The Washington Post

Medication cost skyrockets with unemployment

My sleep cycle has been erratic for the past two months, with some insomnia occurring.  I blame the endless heat and humidity we have had.  But my insomnia began to lift this past weekend.  It may be a coincidence, but I also had a birthday this weekend.

My interrupted sleep might also have been due to the fact that I switched from brand name prescription drugs to generic versions.  I have an endocrine disorder that isn’t life-threatening but is annoying.  And I take several medications that are quite costly if you have no health insurance. 

When I was insured, two prescriptions cost me a total of $60/month.  With no insurance, the out-of-pocket expenses skyrocketed. One prescription costs $96/month while the other costs $575/month (yes, you read that right).  My endocrinologist isn’t a fan of generic drug therapy in my particular case, but she acceded to my request to switch me to generic prescriptions.

When I showed up at the pharmacy to purchase my generic drugs, the pharmacist handed me the far more expensive one.  When I asked how much it was, expecting him to say $300 or so, he smiled and said, “It’s free.”  I was stunned.  I couldn’t figure out why.  And then I realized that the vast majority of people who have to take this drug will wind up in the emergency room if they don’t receive it.  Fortunately, I am not one of those people.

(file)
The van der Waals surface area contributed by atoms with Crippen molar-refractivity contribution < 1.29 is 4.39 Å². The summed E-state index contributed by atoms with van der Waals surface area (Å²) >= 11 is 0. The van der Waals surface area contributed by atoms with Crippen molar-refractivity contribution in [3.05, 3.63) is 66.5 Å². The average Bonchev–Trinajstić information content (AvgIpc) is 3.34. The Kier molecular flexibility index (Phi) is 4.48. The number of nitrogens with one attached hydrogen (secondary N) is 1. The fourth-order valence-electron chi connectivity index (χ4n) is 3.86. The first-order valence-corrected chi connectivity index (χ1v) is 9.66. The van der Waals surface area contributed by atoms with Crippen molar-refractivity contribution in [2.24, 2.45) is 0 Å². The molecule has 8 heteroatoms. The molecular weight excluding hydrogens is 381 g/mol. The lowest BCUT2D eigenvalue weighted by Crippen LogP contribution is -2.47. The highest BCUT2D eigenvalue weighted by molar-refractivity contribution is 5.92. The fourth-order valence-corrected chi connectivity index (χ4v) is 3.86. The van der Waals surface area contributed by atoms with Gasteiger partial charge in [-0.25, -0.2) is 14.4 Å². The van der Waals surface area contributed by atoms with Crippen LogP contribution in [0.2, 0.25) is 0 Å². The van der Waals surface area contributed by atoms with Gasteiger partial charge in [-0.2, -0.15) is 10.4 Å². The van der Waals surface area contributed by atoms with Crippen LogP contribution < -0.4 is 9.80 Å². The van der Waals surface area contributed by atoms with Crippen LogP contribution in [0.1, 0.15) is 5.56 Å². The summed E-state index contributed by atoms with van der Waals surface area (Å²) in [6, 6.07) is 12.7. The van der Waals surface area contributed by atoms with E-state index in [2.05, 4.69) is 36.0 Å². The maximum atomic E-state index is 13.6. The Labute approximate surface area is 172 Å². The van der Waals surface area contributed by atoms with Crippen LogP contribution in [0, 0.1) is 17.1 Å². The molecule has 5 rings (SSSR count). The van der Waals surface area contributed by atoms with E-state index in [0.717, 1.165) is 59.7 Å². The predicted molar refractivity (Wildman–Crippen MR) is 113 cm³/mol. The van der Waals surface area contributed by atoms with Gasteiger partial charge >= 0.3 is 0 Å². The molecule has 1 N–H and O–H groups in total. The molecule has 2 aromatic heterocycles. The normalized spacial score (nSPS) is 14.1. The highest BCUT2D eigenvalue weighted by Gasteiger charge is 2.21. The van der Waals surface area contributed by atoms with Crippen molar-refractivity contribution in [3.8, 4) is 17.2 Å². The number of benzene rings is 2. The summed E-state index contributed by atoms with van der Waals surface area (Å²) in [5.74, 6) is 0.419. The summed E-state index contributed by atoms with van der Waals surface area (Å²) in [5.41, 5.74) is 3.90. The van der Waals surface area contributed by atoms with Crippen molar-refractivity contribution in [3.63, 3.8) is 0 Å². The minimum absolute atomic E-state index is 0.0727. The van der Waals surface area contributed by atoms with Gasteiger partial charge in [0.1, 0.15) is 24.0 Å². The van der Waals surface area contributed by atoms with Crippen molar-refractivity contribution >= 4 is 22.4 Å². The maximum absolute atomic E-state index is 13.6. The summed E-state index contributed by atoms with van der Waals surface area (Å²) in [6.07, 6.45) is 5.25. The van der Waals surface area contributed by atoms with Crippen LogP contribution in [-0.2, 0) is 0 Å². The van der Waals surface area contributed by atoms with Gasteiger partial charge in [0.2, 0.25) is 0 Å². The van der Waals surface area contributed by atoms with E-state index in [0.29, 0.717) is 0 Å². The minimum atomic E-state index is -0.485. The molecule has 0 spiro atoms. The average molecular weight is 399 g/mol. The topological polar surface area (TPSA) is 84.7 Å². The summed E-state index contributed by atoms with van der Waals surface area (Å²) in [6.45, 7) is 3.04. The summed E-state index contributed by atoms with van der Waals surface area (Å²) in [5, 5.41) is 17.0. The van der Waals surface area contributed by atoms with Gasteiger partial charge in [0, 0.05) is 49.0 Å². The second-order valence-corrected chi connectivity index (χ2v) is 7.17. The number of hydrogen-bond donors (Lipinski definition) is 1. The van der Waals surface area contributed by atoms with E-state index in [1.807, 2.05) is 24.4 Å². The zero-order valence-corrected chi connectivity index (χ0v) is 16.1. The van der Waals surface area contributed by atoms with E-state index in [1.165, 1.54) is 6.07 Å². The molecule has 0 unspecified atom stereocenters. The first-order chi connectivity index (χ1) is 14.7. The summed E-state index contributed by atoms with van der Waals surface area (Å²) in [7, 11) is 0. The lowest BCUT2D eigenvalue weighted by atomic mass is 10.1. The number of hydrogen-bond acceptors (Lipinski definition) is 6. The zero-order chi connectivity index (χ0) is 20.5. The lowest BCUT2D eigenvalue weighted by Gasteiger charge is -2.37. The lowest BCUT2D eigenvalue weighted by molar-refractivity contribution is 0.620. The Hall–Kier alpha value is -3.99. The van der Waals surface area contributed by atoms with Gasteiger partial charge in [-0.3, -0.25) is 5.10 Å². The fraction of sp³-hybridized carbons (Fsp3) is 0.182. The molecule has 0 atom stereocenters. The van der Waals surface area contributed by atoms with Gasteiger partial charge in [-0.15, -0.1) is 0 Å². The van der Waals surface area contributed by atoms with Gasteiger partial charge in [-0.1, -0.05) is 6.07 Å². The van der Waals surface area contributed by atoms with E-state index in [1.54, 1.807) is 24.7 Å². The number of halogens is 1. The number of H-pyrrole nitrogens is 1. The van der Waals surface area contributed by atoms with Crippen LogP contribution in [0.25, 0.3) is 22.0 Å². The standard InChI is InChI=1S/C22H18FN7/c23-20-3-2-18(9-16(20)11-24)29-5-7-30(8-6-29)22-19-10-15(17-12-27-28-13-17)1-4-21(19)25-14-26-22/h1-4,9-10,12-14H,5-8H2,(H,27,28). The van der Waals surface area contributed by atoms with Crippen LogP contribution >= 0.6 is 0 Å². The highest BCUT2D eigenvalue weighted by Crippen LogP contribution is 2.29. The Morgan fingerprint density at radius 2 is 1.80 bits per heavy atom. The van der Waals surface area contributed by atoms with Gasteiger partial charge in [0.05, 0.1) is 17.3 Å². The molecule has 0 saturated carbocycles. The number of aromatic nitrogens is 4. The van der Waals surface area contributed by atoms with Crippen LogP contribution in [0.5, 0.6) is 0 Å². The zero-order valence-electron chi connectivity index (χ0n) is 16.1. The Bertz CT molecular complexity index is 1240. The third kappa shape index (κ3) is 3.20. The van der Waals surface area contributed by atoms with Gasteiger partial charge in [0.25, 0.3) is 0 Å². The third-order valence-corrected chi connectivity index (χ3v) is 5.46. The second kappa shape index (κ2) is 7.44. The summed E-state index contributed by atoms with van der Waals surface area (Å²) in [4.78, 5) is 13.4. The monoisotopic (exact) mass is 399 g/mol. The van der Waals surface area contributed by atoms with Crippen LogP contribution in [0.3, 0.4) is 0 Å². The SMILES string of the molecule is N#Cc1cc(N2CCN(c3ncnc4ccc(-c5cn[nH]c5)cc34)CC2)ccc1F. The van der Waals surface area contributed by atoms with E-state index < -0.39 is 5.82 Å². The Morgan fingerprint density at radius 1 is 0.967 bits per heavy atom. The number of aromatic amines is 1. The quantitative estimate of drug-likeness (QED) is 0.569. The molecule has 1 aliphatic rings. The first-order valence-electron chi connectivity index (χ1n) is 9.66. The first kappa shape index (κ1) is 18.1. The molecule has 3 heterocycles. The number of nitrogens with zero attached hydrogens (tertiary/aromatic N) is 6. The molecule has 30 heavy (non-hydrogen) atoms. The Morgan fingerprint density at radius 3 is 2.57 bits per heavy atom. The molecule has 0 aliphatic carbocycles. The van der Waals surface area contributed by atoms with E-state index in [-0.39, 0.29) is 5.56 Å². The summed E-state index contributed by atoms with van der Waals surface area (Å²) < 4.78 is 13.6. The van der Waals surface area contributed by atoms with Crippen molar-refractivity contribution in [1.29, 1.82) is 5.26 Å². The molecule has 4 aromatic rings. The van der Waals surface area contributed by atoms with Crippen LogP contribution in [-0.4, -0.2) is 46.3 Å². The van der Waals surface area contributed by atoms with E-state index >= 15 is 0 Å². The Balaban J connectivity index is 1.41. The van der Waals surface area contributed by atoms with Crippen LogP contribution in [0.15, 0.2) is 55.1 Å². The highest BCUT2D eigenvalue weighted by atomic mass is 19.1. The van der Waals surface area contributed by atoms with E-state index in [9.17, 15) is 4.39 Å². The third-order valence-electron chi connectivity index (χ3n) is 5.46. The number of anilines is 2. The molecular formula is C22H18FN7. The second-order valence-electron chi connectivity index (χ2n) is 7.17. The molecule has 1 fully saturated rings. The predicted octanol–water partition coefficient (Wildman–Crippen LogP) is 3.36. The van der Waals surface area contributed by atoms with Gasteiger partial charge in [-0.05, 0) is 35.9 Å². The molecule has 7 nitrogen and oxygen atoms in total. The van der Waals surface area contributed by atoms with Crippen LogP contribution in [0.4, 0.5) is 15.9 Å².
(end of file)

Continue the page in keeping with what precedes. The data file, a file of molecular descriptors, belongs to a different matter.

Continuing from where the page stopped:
The less expensive drug, meanwhile, was still $70/month for the generic.  That took me by surprise.  But fine.  I was so elated by the cost-free status of the other one that I certainly wasn’t about to quibble.

Stephanie Dudgeon poses for a photograph. (Courtesy of Stephanie Dudgeon)

This summer, the $70/month generic drug jumped in price to $82/month.

Eight years ago, I managed to secure an individual insurance policy with my endocrine disorder.   Eventually, I switched to the health insurance plan offered by my employer.  I now wish I hadn’t made the switch.  That’s because I was turned down for an individual health insurance policy this spring for having the same preexisting condition.  What gives? My cynical response is that it isn’t because my condition is suddenly dire. Rather, it’s a clever ruse to drive me into a much more expensive policy.

On an upbeat note, the job boards are filling up again.  And I have decided to return to a previous field: restaurant management.  That’s where the jobs are being created.  I have five years of experience and I enjoyed working in the industry.  Now I just have to overcome the hurdle of convincing prospective employers that despite a long hiatus from their industry – and employment in general – they should let me return.

There is a great deal of uncertainty in my life now.

By my calculations, my unemployment benefits are about to run out.  I have been advised that I might qualify for an extension. But when I inquired about that, the response I received was essentially a “don’t call us, we’ll call you.” This uncertainty has been especially nerve-racking for me.

Despite all of the uncertainty,I feel as if my employment status is going to change soon.  Delusional thinking?  Perhaps.  But I need to maintain some optimism.

Stephanie Dudgeon, a 48-year-old former project manager from Columbus, Ohio, has been unemployed for five months. Read more about her here. Read about the “Help Wanted” project here. Visit the project home page here.

Read more updates from Stephanie Dudgeon here.


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